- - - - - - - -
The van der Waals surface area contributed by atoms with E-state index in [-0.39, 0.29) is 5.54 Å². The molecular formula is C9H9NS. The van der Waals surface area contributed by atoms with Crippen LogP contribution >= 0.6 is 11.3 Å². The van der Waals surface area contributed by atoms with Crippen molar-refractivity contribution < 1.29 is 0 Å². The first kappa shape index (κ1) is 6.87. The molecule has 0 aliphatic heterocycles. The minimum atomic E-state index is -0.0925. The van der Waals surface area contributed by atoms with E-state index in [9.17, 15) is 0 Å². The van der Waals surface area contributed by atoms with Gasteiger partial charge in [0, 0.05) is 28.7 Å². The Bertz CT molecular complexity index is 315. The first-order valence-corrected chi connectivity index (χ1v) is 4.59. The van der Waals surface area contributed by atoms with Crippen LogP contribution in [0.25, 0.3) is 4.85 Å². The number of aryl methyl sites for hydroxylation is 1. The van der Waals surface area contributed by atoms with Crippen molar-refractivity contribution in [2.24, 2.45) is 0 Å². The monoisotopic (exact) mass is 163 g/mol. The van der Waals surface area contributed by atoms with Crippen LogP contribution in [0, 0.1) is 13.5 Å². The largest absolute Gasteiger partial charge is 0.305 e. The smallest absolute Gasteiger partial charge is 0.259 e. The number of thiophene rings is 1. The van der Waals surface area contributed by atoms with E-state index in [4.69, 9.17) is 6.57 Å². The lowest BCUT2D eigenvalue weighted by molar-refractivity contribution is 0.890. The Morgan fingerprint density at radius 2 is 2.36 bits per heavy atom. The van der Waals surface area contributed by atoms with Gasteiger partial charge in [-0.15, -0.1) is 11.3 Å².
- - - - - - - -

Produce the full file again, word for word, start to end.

The van der Waals surface area contributed by atoms with E-state index in [-0.39, 0.29) is 5.54 Å². The molecular formula is C9H9NS. The van der Waals surface area contributed by atoms with Crippen LogP contribution >= 0.6 is 11.3 Å². The van der Waals surface area contributed by atoms with Crippen molar-refractivity contribution < 1.29 is 0 Å². The first kappa shape index (κ1) is 6.87. The molecule has 0 aliphatic heterocycles. The minimum atomic E-state index is -0.0925. The van der Waals surface area contributed by atoms with E-state index in [9.17, 15) is 0 Å². The van der Waals surface area contributed by atoms with Gasteiger partial charge in [0, 0.05) is 28.7 Å². The Bertz CT molecular complexity index is 315. The first-order valence-corrected chi connectivity index (χ1v) is 4.59. The van der Waals surface area contributed by atoms with Crippen LogP contribution in [0.25, 0.3) is 4.85 Å². The number of aryl methyl sites for hydroxylation is 1. The van der Waals surface area contributed by atoms with Crippen molar-refractivity contribution in [2.24, 2.45) is 0 Å². The monoisotopic (exact) mass is 163 g/mol. The van der Waals surface area contributed by atoms with Crippen LogP contribution in [0, 0.1) is 13.5 Å². The largest absolute Gasteiger partial charge is 0.305 e. The smallest absolute Gasteiger partial charge is 0.259 e. The number of thiophene rings is 1. The van der Waals surface area contributed by atoms with E-state index in [4.69, 9.17) is 6.57 Å². The lowest BCUT2D eigenvalue weighted by molar-refractivity contribution is 0.890. The Morgan fingerprint density at radius 2 is 2.36 bits per heavy atom. The van der Waals surface area contributed by atoms with Gasteiger partial charge in [-0.15, -0.1) is 11.3 Å².